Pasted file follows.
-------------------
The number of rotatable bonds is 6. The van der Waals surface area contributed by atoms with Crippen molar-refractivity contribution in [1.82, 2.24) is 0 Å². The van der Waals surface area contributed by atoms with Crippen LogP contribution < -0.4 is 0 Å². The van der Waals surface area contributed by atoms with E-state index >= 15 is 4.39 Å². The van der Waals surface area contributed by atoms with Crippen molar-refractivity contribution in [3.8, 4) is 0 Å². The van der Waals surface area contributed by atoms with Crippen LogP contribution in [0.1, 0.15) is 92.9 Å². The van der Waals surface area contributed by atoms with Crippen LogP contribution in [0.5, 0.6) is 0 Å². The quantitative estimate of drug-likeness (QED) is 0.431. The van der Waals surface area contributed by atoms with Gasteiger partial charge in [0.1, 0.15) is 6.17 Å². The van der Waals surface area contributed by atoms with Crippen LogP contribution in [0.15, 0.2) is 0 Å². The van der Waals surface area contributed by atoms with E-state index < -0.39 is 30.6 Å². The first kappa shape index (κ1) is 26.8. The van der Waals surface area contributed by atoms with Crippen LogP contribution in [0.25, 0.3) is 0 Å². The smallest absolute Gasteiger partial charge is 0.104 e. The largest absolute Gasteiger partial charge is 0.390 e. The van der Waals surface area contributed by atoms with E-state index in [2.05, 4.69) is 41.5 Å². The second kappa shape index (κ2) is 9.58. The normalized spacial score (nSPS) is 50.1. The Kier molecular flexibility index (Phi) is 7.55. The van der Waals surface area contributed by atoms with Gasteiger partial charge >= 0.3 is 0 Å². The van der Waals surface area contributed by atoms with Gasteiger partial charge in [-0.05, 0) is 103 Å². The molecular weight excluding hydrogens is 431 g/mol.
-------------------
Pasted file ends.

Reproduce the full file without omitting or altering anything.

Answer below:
The number of rotatable bonds is 6. The van der Waals surface area contributed by atoms with Crippen molar-refractivity contribution in [1.82, 2.24) is 0 Å². The van der Waals surface area contributed by atoms with Crippen LogP contribution < -0.4 is 0 Å². The van der Waals surface area contributed by atoms with E-state index >= 15 is 4.39 Å². The van der Waals surface area contributed by atoms with Crippen molar-refractivity contribution in [3.8, 4) is 0 Å². The van der Waals surface area contributed by atoms with Crippen LogP contribution in [0.1, 0.15) is 92.9 Å². The van der Waals surface area contributed by atoms with Crippen LogP contribution in [0.5, 0.6) is 0 Å². The quantitative estimate of drug-likeness (QED) is 0.431. The van der Waals surface area contributed by atoms with Gasteiger partial charge in [0.1, 0.15) is 6.17 Å². The van der Waals surface area contributed by atoms with Crippen LogP contribution in [0.15, 0.2) is 0 Å². The van der Waals surface area contributed by atoms with E-state index < -0.39 is 30.6 Å². The first kappa shape index (κ1) is 26.8. The van der Waals surface area contributed by atoms with Crippen LogP contribution in [0.25, 0.3) is 0 Å². The smallest absolute Gasteiger partial charge is 0.104 e. The largest absolute Gasteiger partial charge is 0.390 e. The van der Waals surface area contributed by atoms with E-state index in [2.05, 4.69) is 41.5 Å². The second kappa shape index (κ2) is 9.58. The normalized spacial score (nSPS) is 50.1. The Kier molecular flexibility index (Phi) is 7.55. The van der Waals surface area contributed by atoms with Gasteiger partial charge >= 0.3 is 0 Å². The van der Waals surface area contributed by atoms with Gasteiger partial charge in [-0.05, 0) is 103 Å². The molecular weight excluding hydrogens is 431 g/mol.